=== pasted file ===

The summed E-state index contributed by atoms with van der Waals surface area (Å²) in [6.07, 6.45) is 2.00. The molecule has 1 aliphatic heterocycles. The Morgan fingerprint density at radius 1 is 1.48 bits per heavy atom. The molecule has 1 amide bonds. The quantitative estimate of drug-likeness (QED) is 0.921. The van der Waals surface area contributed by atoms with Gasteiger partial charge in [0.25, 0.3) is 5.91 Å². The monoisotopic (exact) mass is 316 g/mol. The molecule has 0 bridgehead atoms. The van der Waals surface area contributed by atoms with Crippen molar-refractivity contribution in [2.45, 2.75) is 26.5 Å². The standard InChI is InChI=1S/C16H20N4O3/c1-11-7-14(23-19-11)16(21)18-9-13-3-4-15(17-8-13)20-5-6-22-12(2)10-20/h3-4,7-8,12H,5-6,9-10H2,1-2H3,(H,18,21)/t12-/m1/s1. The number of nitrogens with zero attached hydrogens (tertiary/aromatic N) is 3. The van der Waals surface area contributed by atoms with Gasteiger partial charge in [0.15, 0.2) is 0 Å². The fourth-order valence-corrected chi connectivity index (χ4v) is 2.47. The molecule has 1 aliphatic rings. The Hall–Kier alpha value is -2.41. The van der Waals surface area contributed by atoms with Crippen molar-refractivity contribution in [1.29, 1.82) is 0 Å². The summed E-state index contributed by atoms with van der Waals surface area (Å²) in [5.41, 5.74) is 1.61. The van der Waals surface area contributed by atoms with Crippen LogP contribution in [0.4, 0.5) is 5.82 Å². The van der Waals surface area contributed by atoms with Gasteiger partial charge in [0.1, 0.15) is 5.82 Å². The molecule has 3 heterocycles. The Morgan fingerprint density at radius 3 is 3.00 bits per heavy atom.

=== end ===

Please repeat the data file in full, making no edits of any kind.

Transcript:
The summed E-state index contributed by atoms with van der Waals surface area (Å²) in [6.07, 6.45) is 2.00. The molecule has 1 aliphatic heterocycles. The Morgan fingerprint density at radius 1 is 1.48 bits per heavy atom. The molecule has 1 amide bonds. The quantitative estimate of drug-likeness (QED) is 0.921. The van der Waals surface area contributed by atoms with Gasteiger partial charge in [0.25, 0.3) is 5.91 Å². The monoisotopic (exact) mass is 316 g/mol. The molecule has 0 bridgehead atoms. The van der Waals surface area contributed by atoms with Crippen molar-refractivity contribution in [2.45, 2.75) is 26.5 Å². The standard InChI is InChI=1S/C16H20N4O3/c1-11-7-14(23-19-11)16(21)18-9-13-3-4-15(17-8-13)20-5-6-22-12(2)10-20/h3-4,7-8,12H,5-6,9-10H2,1-2H3,(H,18,21)/t12-/m1/s1. The number of nitrogens with zero attached hydrogens (tertiary/aromatic N) is 3. The van der Waals surface area contributed by atoms with Gasteiger partial charge in [0.15, 0.2) is 0 Å². The fourth-order valence-corrected chi connectivity index (χ4v) is 2.47. The molecule has 1 aliphatic rings. The Hall–Kier alpha value is -2.41. The van der Waals surface area contributed by atoms with Crippen molar-refractivity contribution in [1.29, 1.82) is 0 Å². The summed E-state index contributed by atoms with van der Waals surface area (Å²) in [5.41, 5.74) is 1.61. The van der Waals surface area contributed by atoms with Crippen LogP contribution in [0.4, 0.5) is 5.82 Å². The van der Waals surface area contributed by atoms with Gasteiger partial charge in [0.1, 0.15) is 5.82 Å². The molecule has 3 heterocycles. The Morgan fingerprint density at radius 3 is 3.00 bits per heavy atom.